Stop Procrastinating

One Small Step for ADDkind

Sometimes, little things β€” like a Page-A-Day calendar β€” can make a big difference in the life of an adult with ADD. For me, it was the first step to learning many new time management techniques.

Time flies like stars across the sky
Time flies like stars across the sky

As I write this, I’m surrounded by one of the “markers” of ADD β€” those ever-growing piles of paper. My desktop is covered with a pile, and there’s a pile on the floor. Still, after three years of ADHD medication and self-imposed behavior modification, I’ve noticed changes in my life. To a person without ADD, they wouldn’t seem monumental, but, to me, they are significant.

Last year, one of my relatives bought me one of those page-a-day calendars. It was put out by the satirical newspaper and website, The Onion. I received such calendars in the past, and I usually looked through them a few times, put them on my desk, and maybe, just maybe, I pulled off pages every six months. But this time the Goddess Frontalobia β€” the imaginary character I conjured up to explain these changes β€” descended from the heavens and touched me. Today’s calendar page is staring me in the face.

Grabbing Time by Its Tail

For the most part, I’ve kept up with the ritual of tearing off a page each day to keep me focused and anchored. Sure, there were times when I missed a day, but, miracle of miracles, I made tearing off the page a routine… and it didn’t require self-flagellation or wearing a hair shirt.

[Getting Things Done Without Getting Bogged Down]

In a small way, it seems, my ability to visualize and handle time has changed. I now see time as chunks that I can grasp, manipulate, and act upon. For me, time has become something I live in, not something I’m always losing or chasing. It is no longer a blur that rushes past β€” though there are days that are nothing but a blur, and it is only in retrospect that I realize how much time has lapsed.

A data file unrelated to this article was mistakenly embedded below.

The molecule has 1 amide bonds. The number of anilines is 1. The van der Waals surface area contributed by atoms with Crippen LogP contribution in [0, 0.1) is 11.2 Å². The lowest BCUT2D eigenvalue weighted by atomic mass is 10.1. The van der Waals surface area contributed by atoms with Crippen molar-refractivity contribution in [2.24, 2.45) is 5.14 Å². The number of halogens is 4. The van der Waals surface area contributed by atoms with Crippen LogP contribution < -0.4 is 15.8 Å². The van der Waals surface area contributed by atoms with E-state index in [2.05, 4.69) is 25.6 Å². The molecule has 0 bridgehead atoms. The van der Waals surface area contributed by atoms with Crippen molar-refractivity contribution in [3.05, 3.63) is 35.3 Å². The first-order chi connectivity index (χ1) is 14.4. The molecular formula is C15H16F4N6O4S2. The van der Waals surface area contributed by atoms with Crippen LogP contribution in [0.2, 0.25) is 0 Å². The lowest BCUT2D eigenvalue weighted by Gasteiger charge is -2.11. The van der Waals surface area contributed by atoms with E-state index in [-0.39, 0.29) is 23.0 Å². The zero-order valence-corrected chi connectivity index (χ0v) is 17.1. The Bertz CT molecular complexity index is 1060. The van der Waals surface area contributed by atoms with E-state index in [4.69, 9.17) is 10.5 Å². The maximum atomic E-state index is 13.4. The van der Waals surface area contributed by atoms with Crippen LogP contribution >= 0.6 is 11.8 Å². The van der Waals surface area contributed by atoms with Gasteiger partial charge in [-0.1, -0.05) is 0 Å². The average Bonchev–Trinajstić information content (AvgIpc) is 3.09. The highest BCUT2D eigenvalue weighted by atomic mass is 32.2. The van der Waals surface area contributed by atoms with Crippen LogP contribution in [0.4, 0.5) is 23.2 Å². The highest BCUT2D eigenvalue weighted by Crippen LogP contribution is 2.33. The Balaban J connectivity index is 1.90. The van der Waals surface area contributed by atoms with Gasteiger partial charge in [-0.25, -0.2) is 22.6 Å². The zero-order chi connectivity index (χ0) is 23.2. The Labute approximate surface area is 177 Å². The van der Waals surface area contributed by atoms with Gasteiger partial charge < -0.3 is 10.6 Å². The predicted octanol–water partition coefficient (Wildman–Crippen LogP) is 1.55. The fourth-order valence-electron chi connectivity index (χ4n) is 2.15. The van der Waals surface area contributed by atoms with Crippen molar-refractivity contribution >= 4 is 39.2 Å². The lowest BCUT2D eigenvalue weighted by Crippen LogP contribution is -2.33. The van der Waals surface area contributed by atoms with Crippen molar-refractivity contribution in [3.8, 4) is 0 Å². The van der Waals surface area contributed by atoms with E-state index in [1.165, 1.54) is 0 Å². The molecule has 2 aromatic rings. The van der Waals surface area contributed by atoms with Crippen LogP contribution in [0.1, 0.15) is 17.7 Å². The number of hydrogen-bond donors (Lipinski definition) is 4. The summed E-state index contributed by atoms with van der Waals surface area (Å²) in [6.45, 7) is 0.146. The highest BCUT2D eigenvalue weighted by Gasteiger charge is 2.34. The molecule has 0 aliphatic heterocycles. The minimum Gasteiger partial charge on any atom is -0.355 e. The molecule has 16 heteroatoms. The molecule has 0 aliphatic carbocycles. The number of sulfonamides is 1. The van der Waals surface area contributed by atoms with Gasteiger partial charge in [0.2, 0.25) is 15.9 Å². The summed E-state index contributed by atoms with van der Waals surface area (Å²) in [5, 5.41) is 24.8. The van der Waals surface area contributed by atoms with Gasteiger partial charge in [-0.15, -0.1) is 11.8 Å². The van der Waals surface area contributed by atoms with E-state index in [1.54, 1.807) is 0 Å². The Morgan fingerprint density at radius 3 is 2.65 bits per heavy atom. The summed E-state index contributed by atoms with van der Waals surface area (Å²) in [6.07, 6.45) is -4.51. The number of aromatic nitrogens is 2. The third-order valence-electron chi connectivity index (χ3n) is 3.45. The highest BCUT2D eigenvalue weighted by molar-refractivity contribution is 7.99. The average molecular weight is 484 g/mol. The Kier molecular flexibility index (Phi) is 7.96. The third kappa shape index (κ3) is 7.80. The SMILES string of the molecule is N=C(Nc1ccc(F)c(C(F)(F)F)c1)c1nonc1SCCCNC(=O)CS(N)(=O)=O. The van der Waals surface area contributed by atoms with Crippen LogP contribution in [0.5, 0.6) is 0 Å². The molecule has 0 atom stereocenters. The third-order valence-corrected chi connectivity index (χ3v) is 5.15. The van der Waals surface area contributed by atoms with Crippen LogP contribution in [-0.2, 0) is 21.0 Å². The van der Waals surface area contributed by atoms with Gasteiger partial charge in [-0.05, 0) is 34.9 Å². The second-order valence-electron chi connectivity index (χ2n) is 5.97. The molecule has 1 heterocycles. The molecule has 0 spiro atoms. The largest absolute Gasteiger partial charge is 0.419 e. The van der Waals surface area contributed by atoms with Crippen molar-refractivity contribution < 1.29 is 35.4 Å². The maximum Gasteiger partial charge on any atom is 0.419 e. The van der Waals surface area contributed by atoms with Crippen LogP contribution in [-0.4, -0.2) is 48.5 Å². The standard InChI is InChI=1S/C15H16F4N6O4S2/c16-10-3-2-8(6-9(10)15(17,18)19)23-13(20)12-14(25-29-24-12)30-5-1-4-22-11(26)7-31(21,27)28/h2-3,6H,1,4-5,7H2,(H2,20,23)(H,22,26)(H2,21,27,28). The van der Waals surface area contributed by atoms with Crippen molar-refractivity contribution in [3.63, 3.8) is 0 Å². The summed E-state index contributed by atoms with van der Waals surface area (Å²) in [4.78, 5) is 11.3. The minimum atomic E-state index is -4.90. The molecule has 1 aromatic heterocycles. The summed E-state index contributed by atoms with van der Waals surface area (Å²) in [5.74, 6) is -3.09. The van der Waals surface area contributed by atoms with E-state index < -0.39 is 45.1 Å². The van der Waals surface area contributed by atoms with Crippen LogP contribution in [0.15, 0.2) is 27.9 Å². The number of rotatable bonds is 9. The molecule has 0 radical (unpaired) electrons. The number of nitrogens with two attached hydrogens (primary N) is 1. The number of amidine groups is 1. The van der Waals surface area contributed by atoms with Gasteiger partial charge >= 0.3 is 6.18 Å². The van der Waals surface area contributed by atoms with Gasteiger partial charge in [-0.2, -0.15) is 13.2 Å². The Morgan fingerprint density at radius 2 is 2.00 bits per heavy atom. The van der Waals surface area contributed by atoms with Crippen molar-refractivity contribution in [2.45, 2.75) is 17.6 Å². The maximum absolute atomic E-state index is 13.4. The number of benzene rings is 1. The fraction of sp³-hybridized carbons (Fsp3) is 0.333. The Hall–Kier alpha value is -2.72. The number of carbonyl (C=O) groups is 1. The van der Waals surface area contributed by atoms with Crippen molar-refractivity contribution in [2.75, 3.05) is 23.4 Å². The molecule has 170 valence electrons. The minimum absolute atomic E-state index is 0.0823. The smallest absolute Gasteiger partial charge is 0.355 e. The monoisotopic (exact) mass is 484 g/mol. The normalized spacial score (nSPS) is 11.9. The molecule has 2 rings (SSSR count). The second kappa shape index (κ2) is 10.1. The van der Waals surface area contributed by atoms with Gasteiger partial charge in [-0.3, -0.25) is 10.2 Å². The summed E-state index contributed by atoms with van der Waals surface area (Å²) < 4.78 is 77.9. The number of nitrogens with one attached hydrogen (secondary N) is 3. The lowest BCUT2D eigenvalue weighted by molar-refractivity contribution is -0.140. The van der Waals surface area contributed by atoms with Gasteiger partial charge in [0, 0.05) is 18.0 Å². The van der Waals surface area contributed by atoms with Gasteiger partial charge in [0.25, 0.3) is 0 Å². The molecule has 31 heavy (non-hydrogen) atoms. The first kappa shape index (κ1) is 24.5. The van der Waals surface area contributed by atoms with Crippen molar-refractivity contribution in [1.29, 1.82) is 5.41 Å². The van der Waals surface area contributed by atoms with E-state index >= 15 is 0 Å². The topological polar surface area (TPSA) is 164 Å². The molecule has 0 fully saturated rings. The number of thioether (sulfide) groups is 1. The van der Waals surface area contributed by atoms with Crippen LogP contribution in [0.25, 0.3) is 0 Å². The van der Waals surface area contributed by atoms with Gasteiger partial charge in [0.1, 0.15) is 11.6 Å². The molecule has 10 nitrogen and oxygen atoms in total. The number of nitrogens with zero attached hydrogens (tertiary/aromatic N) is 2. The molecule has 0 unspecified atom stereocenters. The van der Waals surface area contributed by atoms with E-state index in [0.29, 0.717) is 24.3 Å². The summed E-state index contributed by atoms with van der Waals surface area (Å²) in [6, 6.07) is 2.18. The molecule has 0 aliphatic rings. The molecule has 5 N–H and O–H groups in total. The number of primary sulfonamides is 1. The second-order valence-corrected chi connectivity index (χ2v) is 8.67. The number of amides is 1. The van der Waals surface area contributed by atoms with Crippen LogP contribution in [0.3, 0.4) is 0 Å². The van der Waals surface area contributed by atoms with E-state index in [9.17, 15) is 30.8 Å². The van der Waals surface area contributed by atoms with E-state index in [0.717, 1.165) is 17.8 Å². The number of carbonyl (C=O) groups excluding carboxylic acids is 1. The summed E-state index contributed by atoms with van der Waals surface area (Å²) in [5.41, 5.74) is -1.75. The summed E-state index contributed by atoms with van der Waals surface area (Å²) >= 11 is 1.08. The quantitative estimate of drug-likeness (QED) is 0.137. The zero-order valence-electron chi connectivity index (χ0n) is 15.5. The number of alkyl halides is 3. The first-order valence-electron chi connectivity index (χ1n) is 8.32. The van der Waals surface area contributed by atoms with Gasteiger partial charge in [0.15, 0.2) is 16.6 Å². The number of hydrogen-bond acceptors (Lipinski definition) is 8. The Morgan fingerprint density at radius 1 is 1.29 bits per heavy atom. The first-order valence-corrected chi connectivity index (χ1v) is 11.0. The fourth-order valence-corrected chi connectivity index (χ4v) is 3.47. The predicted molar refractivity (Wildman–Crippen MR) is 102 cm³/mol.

These changes are small, but they have a cumulative effect. I see how today’s actions translate into tomorrow’s completed tasks, which become the basis for another set of actions. This cycle moves me forward.

For the first time in my life, I maintain a daily planner, in which I record upcoming business meetings and related information. Of course, I have weeks when I don’t use it much and need to bring it up to date. But, unlike in the past, I have not lost it.

I also pay bills consistently on time. Admittedly, I pay them at the last minute, but at least it’s the minute before they are due, not after. Now my thoughts are haunted by my need to pay them on time, as opposed to figuring how long it has been since I missed the payment deadline.

[Free Download: 19 Ways to Meet Deadlines and Get Things Done]

Slow Change

How did these changes come about? As you’ve guessed, my life hasn’t been transformed by my imaginary friend, Goddess Frontalobia, though I kind of like that explanation. Instead, it’s the result of doing many small things over time. I am more determined these days to stick with things. I also allow for, and tolerate, failure better than I used to. I am not depressed when I come up short; I see it as an opportunity to try again.

Small things, like scribbling notes in an appointment calendar, have altered the fabric of my life. They seem insignificant but, like drops of water dripping on a rock every day, they leave their impression.

What is most important, and most difficult, for an adult with ADD is to alter his time frame for measuring progress. It can take months or years to bring about change, but, if you keep at it, and you see things get better, it will inspire you to tackle bigger changes.